I've been using MEF for a while and the key factor for when we use it instead of IOC products is that we regularly have 3-5 implementations of a given interface sitting in our plugins directory at a given time. Which one of those implementations should be used is actually something that can only be decided at runtime.
MEF is good at letting you do just that. Typically, IOC is geared toward making sure you could swap out, for a cononical example, an IUserRepository based on ORM Product 1 for ORM Product 2 at some point in the future. However, most IOC solutions assume that there will only be one IUserRepository in effect at a given time.
If, however, you need to choose one based on the input data for a given page request, IOC containers are typically at a loss.
As an example, we do our permission checking and our validation via MEF plugins for a big web app I've been working on for a while. Using MEF, we can look at when the record's CreatedOn date and go digging for the validation plugin that was actually in effect when the record was created and run the record BOTH through that plugin AND the validator that's currently in effect and compare the record's validity over time.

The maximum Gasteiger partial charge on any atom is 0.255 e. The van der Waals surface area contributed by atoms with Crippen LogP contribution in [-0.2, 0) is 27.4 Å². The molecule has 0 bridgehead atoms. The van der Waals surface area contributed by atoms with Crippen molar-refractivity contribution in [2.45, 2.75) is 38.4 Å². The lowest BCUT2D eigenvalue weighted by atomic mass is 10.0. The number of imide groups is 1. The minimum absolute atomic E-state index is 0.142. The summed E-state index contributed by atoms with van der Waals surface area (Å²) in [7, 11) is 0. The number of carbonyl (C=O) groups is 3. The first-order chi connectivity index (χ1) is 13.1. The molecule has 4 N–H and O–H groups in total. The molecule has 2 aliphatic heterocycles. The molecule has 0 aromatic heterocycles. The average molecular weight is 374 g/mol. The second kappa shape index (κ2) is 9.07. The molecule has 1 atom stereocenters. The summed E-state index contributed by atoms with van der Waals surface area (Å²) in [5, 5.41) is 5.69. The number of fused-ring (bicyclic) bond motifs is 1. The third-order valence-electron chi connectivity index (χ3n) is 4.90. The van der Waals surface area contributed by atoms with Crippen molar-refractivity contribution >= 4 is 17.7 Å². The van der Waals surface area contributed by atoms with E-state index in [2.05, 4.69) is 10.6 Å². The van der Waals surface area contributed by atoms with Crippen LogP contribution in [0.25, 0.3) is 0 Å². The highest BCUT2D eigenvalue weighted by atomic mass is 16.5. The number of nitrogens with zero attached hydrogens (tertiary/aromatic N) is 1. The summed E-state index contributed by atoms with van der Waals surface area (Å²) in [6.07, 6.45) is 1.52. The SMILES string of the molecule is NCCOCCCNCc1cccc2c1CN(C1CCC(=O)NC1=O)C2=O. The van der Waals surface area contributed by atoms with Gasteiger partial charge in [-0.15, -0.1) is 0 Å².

This kind of power also lets us define fallthrough overrides for plugins. The apps I'm working on are actually the same codebase deployed for 30+ implementations. So, we've typically go looking for plugins by asking for:
- An interface implementation that is specific to the current site and the specific record type in question.
- An interface implementation that is specific to the current site, but works with any kind of record.
- An interface that works for any site and any record.
That lets us bundle a set of default plugins that will kick in, but only if that specific implementation doesn't override it with customer specific rules.
IOC is a great technology, but really seems to be more about making it easy to code to interfaces instead of concrete implementations. However, swapping those implementations out is more of a project shift kind of event in IOC. In MEF, you take the flexibility of interfaces and concrete implementations and make it a runtime decision between many available options.